Drop-Ship / Supplier Direct FulfillmentZach Zalowitz2019-09-25T12:13:46-06:00
Drop shipping is an extremely effective tool for retailers to extend their assortment to a broader SKU range while capitalizing on minimal carrying cost and inventory-related issues.
Retailers who implement drop-shipping / supplier direct fulfillment see:
Little to no inventory carrying cost for drop-ship SKUs
In some cases, increased speed to custmer
Increased online conversion for web-orders
Increased in-store orders (via endless aisle)
of all online stores are drop-ship only sites
more profit for manufacturers that are drop-ship suppliers
of Amazon sales in 2011 were drop-shipped
The Drop-Ship / Supplier Direct Process
Customer Orders on Device
Customers order on desktop, mobile devices or via a store associate on a store selling device. Typically, the order-management-system (OMS) chooses to fulfill from a drop-ship node in the system. The order is sent either on a platform or through EDI to the supplier chosen.
Order is fulfilled by Drop-Ship Supplier
Either through in-house EDI or on a best of breed platform, the supplier receives the order, acknowledges it, and begins the fulfillment process.
Order is Shipped from Supplier to Customer
The supplier ships the goods, all or in part, and notifies the retailer of the shipment details, which are received in the OMS. The OMS relays the tracking information sent by the retailer for all lines shipped and the customer tracks the package until it arrives.
Customer Receives the Ordered Goods
After the expected SLA, the consumer receives the goods which were able to be shipped by the supplier. The shipping order lifecycle is completed at this point.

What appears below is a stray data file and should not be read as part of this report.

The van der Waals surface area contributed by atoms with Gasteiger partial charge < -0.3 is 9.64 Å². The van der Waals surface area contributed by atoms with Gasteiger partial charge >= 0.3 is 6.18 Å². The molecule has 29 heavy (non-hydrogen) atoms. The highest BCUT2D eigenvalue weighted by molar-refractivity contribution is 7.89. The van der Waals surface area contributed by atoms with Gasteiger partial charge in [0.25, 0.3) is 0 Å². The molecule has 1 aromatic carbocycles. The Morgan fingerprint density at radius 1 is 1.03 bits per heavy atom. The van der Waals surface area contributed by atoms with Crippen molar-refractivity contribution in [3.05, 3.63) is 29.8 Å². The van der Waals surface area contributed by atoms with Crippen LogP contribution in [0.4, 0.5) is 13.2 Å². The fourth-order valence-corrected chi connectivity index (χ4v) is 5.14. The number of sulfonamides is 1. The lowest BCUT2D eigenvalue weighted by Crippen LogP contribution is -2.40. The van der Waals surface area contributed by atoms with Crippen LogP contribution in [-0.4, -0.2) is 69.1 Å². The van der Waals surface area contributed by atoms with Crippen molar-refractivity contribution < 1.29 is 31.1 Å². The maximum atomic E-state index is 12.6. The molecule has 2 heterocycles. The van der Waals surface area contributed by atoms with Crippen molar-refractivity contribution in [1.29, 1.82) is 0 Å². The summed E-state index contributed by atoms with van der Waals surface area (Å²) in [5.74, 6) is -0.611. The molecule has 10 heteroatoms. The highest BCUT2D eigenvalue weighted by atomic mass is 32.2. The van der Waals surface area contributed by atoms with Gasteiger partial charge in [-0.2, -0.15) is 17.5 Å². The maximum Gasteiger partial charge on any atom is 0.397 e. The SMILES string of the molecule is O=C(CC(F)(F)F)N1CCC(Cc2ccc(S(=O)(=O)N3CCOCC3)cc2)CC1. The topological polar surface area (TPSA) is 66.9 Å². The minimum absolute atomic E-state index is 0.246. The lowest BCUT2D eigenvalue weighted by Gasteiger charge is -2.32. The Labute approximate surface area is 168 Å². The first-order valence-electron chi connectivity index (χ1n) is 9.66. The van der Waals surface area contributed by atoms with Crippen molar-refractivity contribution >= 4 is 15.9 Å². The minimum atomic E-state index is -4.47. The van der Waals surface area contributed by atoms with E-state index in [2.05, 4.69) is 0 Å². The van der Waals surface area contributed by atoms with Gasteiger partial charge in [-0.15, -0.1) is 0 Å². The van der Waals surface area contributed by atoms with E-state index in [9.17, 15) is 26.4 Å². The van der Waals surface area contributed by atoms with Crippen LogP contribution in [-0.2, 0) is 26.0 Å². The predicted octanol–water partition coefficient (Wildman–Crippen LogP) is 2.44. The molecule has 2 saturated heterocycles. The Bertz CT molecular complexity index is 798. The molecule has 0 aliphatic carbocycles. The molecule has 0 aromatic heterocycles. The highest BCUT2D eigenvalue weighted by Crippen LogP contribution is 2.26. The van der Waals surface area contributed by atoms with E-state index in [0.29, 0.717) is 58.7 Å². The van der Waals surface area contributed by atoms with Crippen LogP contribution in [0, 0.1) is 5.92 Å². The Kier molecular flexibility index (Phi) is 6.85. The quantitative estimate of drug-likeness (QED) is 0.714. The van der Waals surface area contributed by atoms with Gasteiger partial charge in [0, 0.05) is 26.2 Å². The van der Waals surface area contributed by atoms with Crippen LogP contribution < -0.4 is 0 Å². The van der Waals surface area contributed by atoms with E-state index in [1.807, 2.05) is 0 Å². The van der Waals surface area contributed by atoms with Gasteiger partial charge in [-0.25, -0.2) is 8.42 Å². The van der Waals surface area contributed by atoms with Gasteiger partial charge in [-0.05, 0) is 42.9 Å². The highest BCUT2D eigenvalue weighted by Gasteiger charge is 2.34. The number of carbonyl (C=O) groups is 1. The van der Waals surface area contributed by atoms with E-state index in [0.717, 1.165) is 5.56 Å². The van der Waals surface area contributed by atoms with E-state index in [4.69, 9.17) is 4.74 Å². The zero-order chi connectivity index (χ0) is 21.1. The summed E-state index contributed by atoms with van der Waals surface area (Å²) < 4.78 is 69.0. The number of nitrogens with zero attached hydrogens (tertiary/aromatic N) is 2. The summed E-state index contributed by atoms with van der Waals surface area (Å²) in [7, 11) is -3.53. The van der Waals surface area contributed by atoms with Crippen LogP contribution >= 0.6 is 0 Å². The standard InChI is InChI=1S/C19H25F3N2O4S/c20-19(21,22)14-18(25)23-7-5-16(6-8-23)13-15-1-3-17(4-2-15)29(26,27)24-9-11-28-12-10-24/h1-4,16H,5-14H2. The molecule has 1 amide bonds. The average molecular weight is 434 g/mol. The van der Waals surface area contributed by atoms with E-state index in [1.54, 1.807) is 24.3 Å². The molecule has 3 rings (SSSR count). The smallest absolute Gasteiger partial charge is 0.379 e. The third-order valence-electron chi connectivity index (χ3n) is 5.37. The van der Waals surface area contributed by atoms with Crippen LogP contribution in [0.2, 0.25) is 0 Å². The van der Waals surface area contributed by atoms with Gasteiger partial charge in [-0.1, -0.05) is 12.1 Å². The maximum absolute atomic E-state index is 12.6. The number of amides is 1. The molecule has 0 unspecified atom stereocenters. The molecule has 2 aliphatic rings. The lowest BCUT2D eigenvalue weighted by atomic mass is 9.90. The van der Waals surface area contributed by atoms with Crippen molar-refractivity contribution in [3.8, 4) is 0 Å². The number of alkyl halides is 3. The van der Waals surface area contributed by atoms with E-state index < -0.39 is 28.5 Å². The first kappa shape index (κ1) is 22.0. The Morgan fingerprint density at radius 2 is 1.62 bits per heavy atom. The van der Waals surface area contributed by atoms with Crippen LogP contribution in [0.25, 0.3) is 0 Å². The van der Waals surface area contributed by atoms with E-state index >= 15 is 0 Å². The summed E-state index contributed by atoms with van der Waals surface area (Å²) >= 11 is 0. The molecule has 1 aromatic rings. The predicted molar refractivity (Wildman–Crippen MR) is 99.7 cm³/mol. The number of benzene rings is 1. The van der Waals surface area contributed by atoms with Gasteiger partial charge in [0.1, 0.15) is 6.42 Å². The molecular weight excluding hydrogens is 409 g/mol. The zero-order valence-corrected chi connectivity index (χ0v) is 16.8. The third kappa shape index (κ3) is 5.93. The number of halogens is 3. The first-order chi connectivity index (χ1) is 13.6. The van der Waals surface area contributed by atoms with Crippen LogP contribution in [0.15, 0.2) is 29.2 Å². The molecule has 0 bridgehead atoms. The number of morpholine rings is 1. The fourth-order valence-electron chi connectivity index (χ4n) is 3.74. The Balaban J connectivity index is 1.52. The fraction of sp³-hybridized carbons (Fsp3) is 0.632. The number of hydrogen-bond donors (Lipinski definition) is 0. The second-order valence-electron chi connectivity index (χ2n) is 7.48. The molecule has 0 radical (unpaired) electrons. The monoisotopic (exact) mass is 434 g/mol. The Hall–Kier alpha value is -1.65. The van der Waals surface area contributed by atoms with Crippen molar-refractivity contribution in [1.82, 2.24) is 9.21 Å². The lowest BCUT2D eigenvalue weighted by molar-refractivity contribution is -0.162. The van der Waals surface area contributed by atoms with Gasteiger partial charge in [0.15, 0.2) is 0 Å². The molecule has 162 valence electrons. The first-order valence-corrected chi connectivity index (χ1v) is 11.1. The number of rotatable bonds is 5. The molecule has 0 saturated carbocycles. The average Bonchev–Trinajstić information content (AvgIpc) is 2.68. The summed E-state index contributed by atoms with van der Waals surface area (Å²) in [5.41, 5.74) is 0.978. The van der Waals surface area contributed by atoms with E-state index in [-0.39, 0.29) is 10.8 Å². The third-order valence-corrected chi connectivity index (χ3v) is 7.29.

Each of the four sections below are preparation areas to consider before starting your project. Hover over each line item to get more details and validating questions.
Research & Requirements
Understandign Impact to Margin/Financials
Picking the right Suppliers to Pilot with
System Design & Implementation
Data Flow across enterprise systems
Duration of pilot prior to launching
Size of pilot group
Change Management Considerations
Implications to Merchandising Organization
Impact to e-Commerce & Omnichannel Operations
Supplier Relationship & Onboarding
Differing capabilities across suppliers regarding technical capability and operational processes
Suppliers adherence to compliance policies
Timely upload of inventory to drop-ship / OMS platform
Suppliers shipping on-time, in-full and damage free
Creating a standard compliance manual regardless of supplier
Not managing by exception / by supplier against compliance
Chargebacks or penalties for non-compliance (inventory)
Real-time tracking of orders / fulfillment for high volume suppliers
Cross channel returns leave drop-ship SKUs in stores where there’s no planorgram for them, so potential discount scenario
Increased liklihood of returns if quality of products shipped from supplier is poor (which retailer doesn’t hear about until after fulfillment vs. prior to shipping if ‘owned’ inventory.
Integration issues between ERP, POS and OMS systems due to SKU identified by both supplier-side and internal SKU numbers (if not tracked via UPC) which means no tracking of returned inventory if brought back to store.
End to end integration between systems
Dispositioning of inventory brought back to store
Return policy for over-sized or low-value items shipped from supplier, but returned to store
Returns tracking in drop-ship or BI/BW to understand trends in returns, proactively
Omnichannel initiatives over the last five years have seen a dramatic uptick in the number of store fulfillment projects to fuel cross-channel commerce. This was apparent at Aptos' annual user conference in Florida during